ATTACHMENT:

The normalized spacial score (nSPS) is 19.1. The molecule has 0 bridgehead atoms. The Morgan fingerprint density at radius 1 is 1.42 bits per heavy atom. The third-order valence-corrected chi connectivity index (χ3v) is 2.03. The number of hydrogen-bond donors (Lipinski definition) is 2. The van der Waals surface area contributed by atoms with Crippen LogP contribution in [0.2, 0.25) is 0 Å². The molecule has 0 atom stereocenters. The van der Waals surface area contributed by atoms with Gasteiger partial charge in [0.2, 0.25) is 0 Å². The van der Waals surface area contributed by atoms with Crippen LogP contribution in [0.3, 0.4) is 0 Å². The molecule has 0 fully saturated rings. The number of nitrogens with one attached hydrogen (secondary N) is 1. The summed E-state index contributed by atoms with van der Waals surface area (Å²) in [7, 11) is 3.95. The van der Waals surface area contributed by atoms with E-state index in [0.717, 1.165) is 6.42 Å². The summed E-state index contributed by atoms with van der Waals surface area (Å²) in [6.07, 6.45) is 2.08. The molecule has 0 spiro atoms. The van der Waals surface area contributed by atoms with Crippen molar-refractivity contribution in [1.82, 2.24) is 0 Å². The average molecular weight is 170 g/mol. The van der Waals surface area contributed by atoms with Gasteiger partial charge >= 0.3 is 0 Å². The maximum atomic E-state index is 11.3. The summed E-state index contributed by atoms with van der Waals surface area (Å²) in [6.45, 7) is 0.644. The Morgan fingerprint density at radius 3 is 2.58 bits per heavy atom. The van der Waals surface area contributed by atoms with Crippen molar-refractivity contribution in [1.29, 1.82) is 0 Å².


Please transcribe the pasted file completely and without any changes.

The normalized spacial score (nSPS) is 19.1. The molecule has 0 bridgehead atoms. The Morgan fingerprint density at radius 1 is 1.42 bits per heavy atom. The third-order valence-corrected chi connectivity index (χ3v) is 2.03. The number of hydrogen-bond donors (Lipinski definition) is 2. The van der Waals surface area contributed by atoms with Crippen LogP contribution in [0.2, 0.25) is 0 Å². The molecule has 0 atom stereocenters. The van der Waals surface area contributed by atoms with Gasteiger partial charge in [0.2, 0.25) is 0 Å². The van der Waals surface area contributed by atoms with Crippen LogP contribution in [0.3, 0.4) is 0 Å². The molecule has 0 fully saturated rings. The number of nitrogens with one attached hydrogen (secondary N) is 1. The summed E-state index contributed by atoms with van der Waals surface area (Å²) in [7, 11) is 3.95. The van der Waals surface area contributed by atoms with E-state index in [0.717, 1.165) is 6.42 Å². The summed E-state index contributed by atoms with van der Waals surface area (Å²) in [6.07, 6.45) is 2.08. The molecule has 0 spiro atoms. The van der Waals surface area contributed by atoms with Crippen molar-refractivity contribution in [1.82, 2.24) is 0 Å². The average molecular weight is 170 g/mol. The van der Waals surface area contributed by atoms with Gasteiger partial charge >= 0.3 is 0 Å². The maximum atomic E-state index is 11.3. The summed E-state index contributed by atoms with van der Waals surface area (Å²) in [6.45, 7) is 0.644. The Morgan fingerprint density at radius 3 is 2.58 bits per heavy atom. The van der Waals surface area contributed by atoms with Crippen molar-refractivity contribution in [1.29, 1.82) is 0 Å².